When it’s all said and done, you might just walk off with no changes to your driving status. But on the downside, you could also have your license suspended, restricted, or revoked outright. Your license can be suspended for a day – or for many months. A revocation is a much for serious matter and if it happens you’re going to wait anywhere from one to five years before you can even reapply for a new license. If your license is “restricted,” you done got lucky as that’s pretty much the least severe outcome you can face. You might only be limited to driving in certain areas or during certain hours of the day, and you should consider yourself lucky to get off this easy.
If your license is restricted, suspended, or revoked, you can appeal, and John Law will hand you some information on the ways you can get your license reinstated, but don’t be too thrilled, it rarely happens without some serious machinations on your part – and some financial pain.
So You’re On Probation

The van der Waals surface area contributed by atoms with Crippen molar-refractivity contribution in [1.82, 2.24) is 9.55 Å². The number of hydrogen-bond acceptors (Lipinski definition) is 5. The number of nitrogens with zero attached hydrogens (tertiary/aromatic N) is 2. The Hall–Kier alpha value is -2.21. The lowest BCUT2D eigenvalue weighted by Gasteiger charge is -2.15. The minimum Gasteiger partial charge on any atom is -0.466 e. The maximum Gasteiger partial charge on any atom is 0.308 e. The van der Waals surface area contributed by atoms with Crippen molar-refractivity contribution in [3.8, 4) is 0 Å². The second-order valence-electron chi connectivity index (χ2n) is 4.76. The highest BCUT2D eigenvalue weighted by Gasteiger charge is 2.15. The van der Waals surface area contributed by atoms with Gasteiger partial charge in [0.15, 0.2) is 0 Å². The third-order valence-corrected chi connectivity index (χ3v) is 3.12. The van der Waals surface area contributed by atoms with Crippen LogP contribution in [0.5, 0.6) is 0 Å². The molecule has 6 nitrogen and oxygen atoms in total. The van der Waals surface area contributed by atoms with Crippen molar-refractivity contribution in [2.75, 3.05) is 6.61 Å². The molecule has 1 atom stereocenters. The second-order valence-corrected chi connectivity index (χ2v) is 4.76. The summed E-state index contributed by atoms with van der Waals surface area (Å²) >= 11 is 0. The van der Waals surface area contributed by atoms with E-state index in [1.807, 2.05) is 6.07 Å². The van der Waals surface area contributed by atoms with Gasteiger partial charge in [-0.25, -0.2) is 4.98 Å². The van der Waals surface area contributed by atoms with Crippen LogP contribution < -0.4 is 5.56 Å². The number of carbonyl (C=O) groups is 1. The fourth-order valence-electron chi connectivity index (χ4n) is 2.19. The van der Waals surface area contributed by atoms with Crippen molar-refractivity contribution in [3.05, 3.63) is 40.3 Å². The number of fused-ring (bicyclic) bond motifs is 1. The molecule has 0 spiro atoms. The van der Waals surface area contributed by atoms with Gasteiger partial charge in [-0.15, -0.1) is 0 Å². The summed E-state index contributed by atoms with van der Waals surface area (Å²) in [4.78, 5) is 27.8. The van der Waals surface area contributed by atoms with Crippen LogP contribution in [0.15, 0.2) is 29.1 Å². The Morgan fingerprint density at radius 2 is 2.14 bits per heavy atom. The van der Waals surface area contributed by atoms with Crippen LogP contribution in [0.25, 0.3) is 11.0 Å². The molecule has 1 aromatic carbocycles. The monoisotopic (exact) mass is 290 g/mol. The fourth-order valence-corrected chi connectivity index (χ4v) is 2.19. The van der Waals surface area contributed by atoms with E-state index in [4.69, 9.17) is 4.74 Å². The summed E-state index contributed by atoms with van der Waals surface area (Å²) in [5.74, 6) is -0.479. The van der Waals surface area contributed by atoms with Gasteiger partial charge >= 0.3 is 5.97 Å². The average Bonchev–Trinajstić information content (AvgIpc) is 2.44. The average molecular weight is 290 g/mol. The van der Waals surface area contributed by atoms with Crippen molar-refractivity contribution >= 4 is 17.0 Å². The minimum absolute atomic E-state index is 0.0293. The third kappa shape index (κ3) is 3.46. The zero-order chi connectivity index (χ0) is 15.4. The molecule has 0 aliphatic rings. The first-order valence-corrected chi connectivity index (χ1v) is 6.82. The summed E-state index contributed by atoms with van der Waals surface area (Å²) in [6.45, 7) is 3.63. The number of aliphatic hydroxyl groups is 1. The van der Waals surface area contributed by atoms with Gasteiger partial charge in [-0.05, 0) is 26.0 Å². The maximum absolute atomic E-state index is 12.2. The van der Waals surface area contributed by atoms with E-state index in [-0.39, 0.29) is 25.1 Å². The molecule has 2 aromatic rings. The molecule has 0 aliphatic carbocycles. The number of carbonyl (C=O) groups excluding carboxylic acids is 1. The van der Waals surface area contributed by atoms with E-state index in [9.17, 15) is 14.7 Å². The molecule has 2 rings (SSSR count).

This is most likely to happen to newly-minted drivers and the young. Here in Michigan, the first time you get your license expect to be on probation for a minimum of three years. You clear the probationary period if you’ve gone without an accident or a ticket during the final ten months of the probationary period.
Don’t be a tool, if you have a history of unsafe driving during your probationary period, you’re heading straight to a driver assessment reexamination, and trust us, they’ll go much tougher on you if this is your first crack at driving. If you get tickets during your probation, you’re in for a world of hurt, my friend, so keep your record clean until you’ve cleared the probation stage.
- Word of the Day
Definition: Mark with spots or blotches of different color or shades of color as if stained. Synonyms: blotch, streak